And now I must give you a description of my schoolhouse. It is in the great City of Alexandria which contains one house besides it. It is rather small, appears to be quite old, and needs repairing very badly. My first impression was that it was a dreadful desolate looking place. I thought I could not possibly spend my summer there but it is in a very pleasant place, surrounded by several large shade trees, and there is a good well just a few steps from the door so I do not think it will be so bad after all when the house is repaired, as it will be this week. I cannot commence teaching until next Monday. I do not know how many scholars I shall have yet though I presume some less than a hundred.
Miss McMurtry was married about six weeks ago to a Mr. Ringgold — a carpenter by trade. Lot and Green Sparkie are not married yet. Green is one of the greatest beau’s in the country. I have not had the pleasure of seeing him. Lot was out with Mrs. Wright and myself yesterday gathering mulberries. I did intend to send you a can of strawberries but I believe they are about gone. We found a few on the way coming from Wyandotte. Mrs. Wright has three little boys. They are all quite pretty. Their names are Everett, Charles, and Albert.
There is a regiment of soldiers camped near Easton. I believe it is the 9th Kansas [Cavalry] Regiment. I think that Easton must be almost as lively a place as Wyandotte. There are two or three stores there and quite a number of private residences. I intend to ride over there tomorrow morning.
Mrs. Wright says that I am not near as large as she supposed I would be. I wonder if she expected to see a giantess.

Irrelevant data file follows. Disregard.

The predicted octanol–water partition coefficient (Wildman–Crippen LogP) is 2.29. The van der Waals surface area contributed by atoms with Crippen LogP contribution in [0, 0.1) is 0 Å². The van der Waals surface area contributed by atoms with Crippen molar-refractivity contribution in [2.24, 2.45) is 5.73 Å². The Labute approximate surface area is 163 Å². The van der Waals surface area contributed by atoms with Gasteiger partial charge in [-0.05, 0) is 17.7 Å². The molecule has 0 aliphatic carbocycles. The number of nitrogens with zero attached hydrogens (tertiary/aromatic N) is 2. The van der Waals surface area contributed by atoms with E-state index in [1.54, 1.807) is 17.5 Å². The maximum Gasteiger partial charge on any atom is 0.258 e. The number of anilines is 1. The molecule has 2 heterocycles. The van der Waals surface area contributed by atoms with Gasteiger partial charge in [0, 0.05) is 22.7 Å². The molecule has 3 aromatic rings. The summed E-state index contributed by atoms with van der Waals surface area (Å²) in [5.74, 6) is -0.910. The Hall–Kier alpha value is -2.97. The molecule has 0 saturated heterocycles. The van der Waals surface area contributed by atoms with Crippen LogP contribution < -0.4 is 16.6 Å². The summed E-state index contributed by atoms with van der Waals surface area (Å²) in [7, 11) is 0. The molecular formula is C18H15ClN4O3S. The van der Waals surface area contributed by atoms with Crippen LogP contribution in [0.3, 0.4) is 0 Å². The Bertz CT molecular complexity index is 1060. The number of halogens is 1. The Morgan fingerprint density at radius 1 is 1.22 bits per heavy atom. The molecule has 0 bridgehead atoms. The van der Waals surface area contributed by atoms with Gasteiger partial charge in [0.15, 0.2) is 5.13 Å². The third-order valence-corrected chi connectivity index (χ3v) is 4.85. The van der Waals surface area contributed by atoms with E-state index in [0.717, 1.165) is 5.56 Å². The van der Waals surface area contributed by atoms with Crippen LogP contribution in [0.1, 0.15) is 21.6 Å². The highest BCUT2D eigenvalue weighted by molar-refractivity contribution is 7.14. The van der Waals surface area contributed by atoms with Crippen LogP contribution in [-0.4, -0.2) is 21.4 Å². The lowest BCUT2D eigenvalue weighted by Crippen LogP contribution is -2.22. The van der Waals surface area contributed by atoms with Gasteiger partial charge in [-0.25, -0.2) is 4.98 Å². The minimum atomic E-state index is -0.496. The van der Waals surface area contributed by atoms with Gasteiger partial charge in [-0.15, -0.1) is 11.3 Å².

The country agrees with me extremely well. I have not fallen away the least bit. Mary, have you heard from that Lieut. of yours lately? I presume he will make you a visit this summer as his regiment is not away from Fort Scott. I hope he will.
How is Mrs. Reicheneker and her little girl? Tell her that I will write to her soon. Has Mrs. McMullin been to see you since we came away? I suppose the Wyandotte folks are making great preparations for the Fourth. I hope you will have a pleasant time. I do not know how I shall spend the day.
Ride wished me to go to Leavenworth but I do not believe I can. Do you still go to Kansas City as often as Parson Fish ¹ used to? I fear you do not have much time to go any place though. Is Lizzie married yet? How is that little stranger at your house? Father is going home some time next week. He was quite sick all day last Monday but is well now.
Write soon. — Hettie
Give my love to Miss Loomis. Write soon as you get this. I am so anxious to hear from you. Tell Bub that his colt is large enough to ride. Mr. Wright is going to break it this summer and then I will have a nice time riding. It will make a splendid horse. Do not let anybody see this letter. It is written so badly but I have not time to copy it.
¹ This was probably Reverend Paschal Fish of Wyandotte.